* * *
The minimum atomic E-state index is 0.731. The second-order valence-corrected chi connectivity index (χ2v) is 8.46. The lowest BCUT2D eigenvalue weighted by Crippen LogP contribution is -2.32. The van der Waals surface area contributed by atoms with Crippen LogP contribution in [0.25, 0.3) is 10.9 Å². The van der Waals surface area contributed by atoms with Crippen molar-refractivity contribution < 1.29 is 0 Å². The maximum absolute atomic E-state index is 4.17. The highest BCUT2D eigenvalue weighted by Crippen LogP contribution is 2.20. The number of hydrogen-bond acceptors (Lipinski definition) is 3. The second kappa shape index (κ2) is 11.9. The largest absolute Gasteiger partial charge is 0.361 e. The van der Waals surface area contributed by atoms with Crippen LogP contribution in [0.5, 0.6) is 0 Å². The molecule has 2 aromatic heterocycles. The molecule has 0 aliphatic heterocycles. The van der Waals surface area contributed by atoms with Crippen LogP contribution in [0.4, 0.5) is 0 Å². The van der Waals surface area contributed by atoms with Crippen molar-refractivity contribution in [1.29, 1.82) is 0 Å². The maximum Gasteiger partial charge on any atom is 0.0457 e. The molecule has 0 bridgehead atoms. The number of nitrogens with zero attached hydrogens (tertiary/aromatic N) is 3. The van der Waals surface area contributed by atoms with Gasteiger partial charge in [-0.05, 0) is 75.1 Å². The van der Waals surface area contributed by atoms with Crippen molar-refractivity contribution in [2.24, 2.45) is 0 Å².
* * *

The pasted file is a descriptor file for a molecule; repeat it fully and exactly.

The minimum atomic E-state index is 0.731. The second-order valence-corrected chi connectivity index (χ2v) is 8.46. The lowest BCUT2D eigenvalue weighted by Crippen LogP contribution is -2.32. The van der Waals surface area contributed by atoms with Crippen LogP contribution in [0.25, 0.3) is 10.9 Å². The van der Waals surface area contributed by atoms with Crippen molar-refractivity contribution < 1.29 is 0 Å². The maximum absolute atomic E-state index is 4.17. The highest BCUT2D eigenvalue weighted by Crippen LogP contribution is 2.20. The number of hydrogen-bond acceptors (Lipinski definition) is 3. The second kappa shape index (κ2) is 11.9. The largest absolute Gasteiger partial charge is 0.361 e. The van der Waals surface area contributed by atoms with Crippen LogP contribution in [0.5, 0.6) is 0 Å². The molecule has 2 aromatic heterocycles. The molecule has 0 aliphatic heterocycles. The van der Waals surface area contributed by atoms with Crippen LogP contribution in [0.4, 0.5) is 0 Å². The van der Waals surface area contributed by atoms with Crippen molar-refractivity contribution in [1.29, 1.82) is 0 Å². The maximum Gasteiger partial charge on any atom is 0.0457 e. The molecule has 0 bridgehead atoms. The number of nitrogens with zero attached hydrogens (tertiary/aromatic N) is 3. The van der Waals surface area contributed by atoms with Gasteiger partial charge in [-0.05, 0) is 75.1 Å². The van der Waals surface area contributed by atoms with Crippen molar-refractivity contribution in [2.24, 2.45) is 0 Å².